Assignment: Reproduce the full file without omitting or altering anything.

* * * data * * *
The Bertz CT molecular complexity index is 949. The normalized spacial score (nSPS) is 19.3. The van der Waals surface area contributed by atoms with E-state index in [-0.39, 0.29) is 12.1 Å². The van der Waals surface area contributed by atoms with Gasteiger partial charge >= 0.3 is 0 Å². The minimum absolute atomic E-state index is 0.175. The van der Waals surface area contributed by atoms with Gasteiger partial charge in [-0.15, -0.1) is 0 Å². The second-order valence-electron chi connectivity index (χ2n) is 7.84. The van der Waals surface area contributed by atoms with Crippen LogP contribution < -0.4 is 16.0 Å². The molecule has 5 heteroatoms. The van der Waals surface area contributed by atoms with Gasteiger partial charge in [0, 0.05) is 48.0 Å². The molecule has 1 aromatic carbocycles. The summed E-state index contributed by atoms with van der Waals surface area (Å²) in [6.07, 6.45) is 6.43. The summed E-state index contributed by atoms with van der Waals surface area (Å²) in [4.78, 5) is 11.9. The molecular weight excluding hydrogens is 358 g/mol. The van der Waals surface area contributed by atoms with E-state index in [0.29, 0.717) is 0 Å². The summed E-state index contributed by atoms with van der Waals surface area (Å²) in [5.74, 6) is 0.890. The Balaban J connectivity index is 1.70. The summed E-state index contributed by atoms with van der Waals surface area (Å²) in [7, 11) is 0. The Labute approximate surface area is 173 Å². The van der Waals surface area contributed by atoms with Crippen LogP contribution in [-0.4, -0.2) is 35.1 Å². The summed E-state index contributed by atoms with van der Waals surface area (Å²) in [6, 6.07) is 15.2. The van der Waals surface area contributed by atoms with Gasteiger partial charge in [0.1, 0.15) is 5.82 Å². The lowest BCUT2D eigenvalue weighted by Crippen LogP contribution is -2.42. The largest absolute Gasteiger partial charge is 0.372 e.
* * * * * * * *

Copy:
The Bertz CT molecular complexity index is 949. The normalized spacial score (nSPS) is 19.3. The van der Waals surface area contributed by atoms with E-state index in [-0.39, 0.29) is 12.1 Å². The van der Waals surface area contributed by atoms with Gasteiger partial charge >= 0.3 is 0 Å². The minimum absolute atomic E-state index is 0.175. The van der Waals surface area contributed by atoms with Gasteiger partial charge in [-0.15, -0.1) is 0 Å². The second-order valence-electron chi connectivity index (χ2n) is 7.84. The van der Waals surface area contributed by atoms with Crippen LogP contribution < -0.4 is 16.0 Å². The molecule has 5 heteroatoms. The van der Waals surface area contributed by atoms with Gasteiger partial charge in [0, 0.05) is 48.0 Å². The molecule has 1 aromatic carbocycles. The summed E-state index contributed by atoms with van der Waals surface area (Å²) in [6.07, 6.45) is 6.43. The summed E-state index contributed by atoms with van der Waals surface area (Å²) in [4.78, 5) is 11.9. The molecular weight excluding hydrogens is 358 g/mol. The van der Waals surface area contributed by atoms with E-state index in [0.29, 0.717) is 0 Å². The summed E-state index contributed by atoms with van der Waals surface area (Å²) in [5.74, 6) is 0.890. The Balaban J connectivity index is 1.70. The summed E-state index contributed by atoms with van der Waals surface area (Å²) in [7, 11) is 0. The Labute approximate surface area is 173 Å². The van der Waals surface area contributed by atoms with Crippen LogP contribution in [-0.4, -0.2) is 35.1 Å². The summed E-state index contributed by atoms with van der Waals surface area (Å²) in [6, 6.07) is 15.2. The van der Waals surface area contributed by atoms with Gasteiger partial charge in [0.1, 0.15) is 5.82 Å². The lowest BCUT2D eigenvalue weighted by Crippen LogP contribution is -2.42. The largest absolute Gasteiger partial charge is 0.372 e.